Parents love to talk about their kids and, in the process, they compare their child's progress to other children. The big moments parents share (and compare), like their baby's first words and steps, are developmental milestones.
Children achieve many milestones as they get older, but sometimes they fall behind their peers, which may be the sign of a developmental delay. The exceptional team at THINK Neurology for Kids performs in-depth assessments to determine if your child has a developmental delay. Then they create a treatment plan that teaches the needed skills.
As they evaluate children for developmental delays, the team also searches for potential causes so the underlying problem can also be treated. Keep reading to learn more about developmental delays and their causes.
Developmental delays defined
As children get older, they develop language, speech, thinking, emotional, and social skills. The progressive steps they take to develop a multitude of skills go in a specific order over a period. For example, babies begin with coos, then speak their first words and add to their vocabulary, before finally speaking in 3-4 word sentences, a skill they don’t reach until around two years.
Each step in the process is called a developmental milestone. These milestones occur in the same order but not at the same time for every child.
That's why each milestone has an age range in which it typically occurs. For example, babies typically start walking around 12 months, but it's normal for them to take their first steps anytime between 9 to 18 months.
Knowing the progressive steps toward skill-building and the typical age range allows us to evaluate children and determine if they reach all their milestones on time.
When children don't achieve a milestone, they have a developmental delay. The types of developmental delays include:
Cognitive delays affect your child's ability to think and process information, including problem-solving, reasoning, remembering, understanding, and learning. In some cases, a cognitive delay may become more apparent when children enter school.
Speech and language delays
In addition to not saying their first words when expected, delays in speech and language include difficulty understanding words or concepts, a limited vocabulary, the inability to use complete sentences, or struggling to form words.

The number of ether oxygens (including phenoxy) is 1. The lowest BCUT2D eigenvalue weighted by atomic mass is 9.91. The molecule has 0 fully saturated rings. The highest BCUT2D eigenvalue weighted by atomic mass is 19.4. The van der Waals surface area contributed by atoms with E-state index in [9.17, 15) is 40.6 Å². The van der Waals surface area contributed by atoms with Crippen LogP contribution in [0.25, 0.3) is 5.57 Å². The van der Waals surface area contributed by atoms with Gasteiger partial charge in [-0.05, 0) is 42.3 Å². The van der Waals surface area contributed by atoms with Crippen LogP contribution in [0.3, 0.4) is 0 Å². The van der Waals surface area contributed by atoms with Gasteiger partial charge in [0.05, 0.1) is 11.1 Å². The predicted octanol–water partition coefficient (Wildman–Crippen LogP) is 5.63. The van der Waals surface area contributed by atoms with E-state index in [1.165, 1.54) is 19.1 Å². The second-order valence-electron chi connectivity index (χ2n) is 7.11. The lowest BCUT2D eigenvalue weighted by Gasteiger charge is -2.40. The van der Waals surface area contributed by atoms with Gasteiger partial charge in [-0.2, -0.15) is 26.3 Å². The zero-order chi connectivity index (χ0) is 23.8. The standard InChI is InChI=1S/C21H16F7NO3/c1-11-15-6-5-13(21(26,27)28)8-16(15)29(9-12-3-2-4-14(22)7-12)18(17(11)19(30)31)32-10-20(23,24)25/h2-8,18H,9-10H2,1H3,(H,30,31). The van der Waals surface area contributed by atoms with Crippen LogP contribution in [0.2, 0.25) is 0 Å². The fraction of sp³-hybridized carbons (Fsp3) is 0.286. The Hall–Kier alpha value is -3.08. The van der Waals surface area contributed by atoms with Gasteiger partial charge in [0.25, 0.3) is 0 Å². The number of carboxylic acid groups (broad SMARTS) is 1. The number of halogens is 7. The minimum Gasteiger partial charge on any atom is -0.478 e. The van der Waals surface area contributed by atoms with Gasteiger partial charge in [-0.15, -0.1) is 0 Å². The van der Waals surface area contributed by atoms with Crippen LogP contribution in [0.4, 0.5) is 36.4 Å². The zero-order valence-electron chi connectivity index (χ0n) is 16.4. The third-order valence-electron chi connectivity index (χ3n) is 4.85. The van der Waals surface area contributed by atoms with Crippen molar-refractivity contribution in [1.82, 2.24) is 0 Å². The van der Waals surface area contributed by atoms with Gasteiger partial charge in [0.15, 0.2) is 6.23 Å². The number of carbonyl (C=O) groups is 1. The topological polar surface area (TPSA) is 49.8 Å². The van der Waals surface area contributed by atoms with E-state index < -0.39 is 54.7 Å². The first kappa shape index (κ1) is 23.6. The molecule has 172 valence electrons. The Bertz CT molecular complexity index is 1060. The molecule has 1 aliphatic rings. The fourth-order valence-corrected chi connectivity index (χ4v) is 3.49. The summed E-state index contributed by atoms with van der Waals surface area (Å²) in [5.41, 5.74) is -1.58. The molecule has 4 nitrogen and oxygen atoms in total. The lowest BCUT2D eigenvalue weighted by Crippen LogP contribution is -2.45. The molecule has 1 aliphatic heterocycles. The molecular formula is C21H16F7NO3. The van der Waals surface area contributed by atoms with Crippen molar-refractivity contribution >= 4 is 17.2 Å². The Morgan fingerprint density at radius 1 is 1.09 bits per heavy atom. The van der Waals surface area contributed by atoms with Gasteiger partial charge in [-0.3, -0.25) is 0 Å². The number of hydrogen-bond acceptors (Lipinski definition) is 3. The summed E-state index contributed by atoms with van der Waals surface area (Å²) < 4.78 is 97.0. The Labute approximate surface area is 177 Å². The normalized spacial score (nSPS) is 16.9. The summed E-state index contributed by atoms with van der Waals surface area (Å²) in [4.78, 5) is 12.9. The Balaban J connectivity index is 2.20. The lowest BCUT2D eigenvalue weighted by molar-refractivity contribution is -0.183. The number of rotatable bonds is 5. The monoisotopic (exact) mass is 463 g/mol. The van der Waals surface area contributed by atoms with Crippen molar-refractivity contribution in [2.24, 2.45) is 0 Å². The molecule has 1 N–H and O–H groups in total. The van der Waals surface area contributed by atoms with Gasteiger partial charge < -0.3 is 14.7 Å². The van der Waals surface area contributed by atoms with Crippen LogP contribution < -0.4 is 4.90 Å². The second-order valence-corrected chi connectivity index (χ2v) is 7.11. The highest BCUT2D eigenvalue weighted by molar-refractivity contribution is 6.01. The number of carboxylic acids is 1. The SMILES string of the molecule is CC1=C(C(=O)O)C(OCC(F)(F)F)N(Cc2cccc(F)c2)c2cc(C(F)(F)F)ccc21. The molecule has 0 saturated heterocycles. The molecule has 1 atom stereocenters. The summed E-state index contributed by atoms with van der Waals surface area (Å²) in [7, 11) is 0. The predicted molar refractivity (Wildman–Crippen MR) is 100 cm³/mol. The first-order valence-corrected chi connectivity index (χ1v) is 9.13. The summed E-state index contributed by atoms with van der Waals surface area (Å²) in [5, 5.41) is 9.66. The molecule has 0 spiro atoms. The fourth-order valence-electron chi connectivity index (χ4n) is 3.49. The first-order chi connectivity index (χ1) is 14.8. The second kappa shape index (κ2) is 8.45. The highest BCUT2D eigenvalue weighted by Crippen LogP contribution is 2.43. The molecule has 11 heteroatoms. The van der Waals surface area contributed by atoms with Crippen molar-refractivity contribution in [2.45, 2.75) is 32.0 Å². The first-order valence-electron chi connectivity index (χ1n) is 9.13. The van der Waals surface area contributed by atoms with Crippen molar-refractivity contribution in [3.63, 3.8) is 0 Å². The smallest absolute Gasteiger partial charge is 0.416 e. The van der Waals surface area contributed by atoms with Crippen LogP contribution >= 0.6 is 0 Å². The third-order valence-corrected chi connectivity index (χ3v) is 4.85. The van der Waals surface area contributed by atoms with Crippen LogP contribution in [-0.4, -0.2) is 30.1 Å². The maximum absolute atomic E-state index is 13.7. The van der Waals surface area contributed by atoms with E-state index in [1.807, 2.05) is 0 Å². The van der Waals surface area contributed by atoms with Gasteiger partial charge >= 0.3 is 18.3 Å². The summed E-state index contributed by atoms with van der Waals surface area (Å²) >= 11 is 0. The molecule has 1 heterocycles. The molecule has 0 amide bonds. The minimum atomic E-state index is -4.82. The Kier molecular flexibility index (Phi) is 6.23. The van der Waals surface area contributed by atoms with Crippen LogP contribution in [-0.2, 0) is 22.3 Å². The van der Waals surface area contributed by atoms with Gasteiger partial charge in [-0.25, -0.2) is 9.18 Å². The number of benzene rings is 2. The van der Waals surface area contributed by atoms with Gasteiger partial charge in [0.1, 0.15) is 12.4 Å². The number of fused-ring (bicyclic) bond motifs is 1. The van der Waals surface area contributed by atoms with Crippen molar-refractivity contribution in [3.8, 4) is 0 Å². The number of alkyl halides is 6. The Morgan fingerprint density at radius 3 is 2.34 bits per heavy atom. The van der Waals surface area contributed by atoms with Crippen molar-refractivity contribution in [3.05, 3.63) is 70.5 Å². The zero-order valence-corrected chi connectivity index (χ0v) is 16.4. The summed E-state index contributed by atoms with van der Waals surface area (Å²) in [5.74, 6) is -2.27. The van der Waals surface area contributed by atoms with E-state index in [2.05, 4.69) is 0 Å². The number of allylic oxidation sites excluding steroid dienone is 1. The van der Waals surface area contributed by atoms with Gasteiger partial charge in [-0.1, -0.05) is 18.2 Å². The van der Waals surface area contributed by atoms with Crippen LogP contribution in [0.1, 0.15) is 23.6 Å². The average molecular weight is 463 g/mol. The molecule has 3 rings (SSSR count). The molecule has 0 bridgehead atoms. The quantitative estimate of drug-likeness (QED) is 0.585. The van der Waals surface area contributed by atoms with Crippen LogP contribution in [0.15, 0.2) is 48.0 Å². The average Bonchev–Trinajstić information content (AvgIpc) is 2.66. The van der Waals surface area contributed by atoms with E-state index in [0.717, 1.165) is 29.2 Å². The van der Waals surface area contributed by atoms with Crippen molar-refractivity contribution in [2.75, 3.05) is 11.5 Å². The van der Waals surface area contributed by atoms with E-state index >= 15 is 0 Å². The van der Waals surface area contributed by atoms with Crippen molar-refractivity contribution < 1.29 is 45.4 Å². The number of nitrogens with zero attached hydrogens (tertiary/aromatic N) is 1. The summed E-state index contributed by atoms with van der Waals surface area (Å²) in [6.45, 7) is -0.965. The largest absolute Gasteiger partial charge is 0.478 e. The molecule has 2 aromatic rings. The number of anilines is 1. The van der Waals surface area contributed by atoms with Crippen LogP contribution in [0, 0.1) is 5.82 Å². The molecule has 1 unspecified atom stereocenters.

Motor delays occur when your child can’t coordinate muscle movement, including large muscles that control walking, sitting, and standing, as well as fine motor skills that allow them to grasp and hold small objects or do things like eat, write, and tie their shoes.
Social, emotional, and behavioral delays
Developmental delays can affect your child's ability to make friends, maintain relationships, cooperate, empathize with others, and regulate their own emotions.
Causes of developmental delays
We can't always identify a specific cause for a developmental delay. However, there's a very long list of possible causes, so we carefully evaluate each child to discover if they have a cause that we can target with treatment.
These are only a few of the many possible causes of developmental delays:
In some cases, developmental delays are symptoms of a developmental disability, which means the disability causes the delay. Developmental disabilities include ADHD, autism spectrum disorders, Down syndrome, and cerebral palsy.
Developmental disabilities are life-long conditions that require ongoing intervention. By comparison, most children overcome developmental delays with therapy that teaches them the skills they need to reach their milestones.
Pregnancy and birth complications
Children can develop developmental delays if their mother had an infection or drank, smoked, or used drugs while pregnant. Babies who are born prematurely or underweight or who don't get enough oxygen during birth may also have developmental delays.
Environmental challenges that may cause developmental delays include lead poisoning, nutritional deficiencies, trauma, and neglect, to name a few. Trauma and neglect cover many different challenges, from sexual, physical, and emotional abuse to the loss of parents and community violence.
Any medical condition limiting a child's daily activities hampers their ability to progress and learn their developmental skills. Health problems affecting development range from serious conditions such as a traumatic brain injury to a wide range of common diseases.
Chronic ear infections, hearing loss, and problems controlling certain muscles can cause a speech delay. Any vision problem interferes with a child's ability to meet developmental milestones. Muscle diseases, whether inherited or acquired, hinder motor skills.
If you have any concerns about your child's development, call THINK Neurology for Kids or book an appointment online today.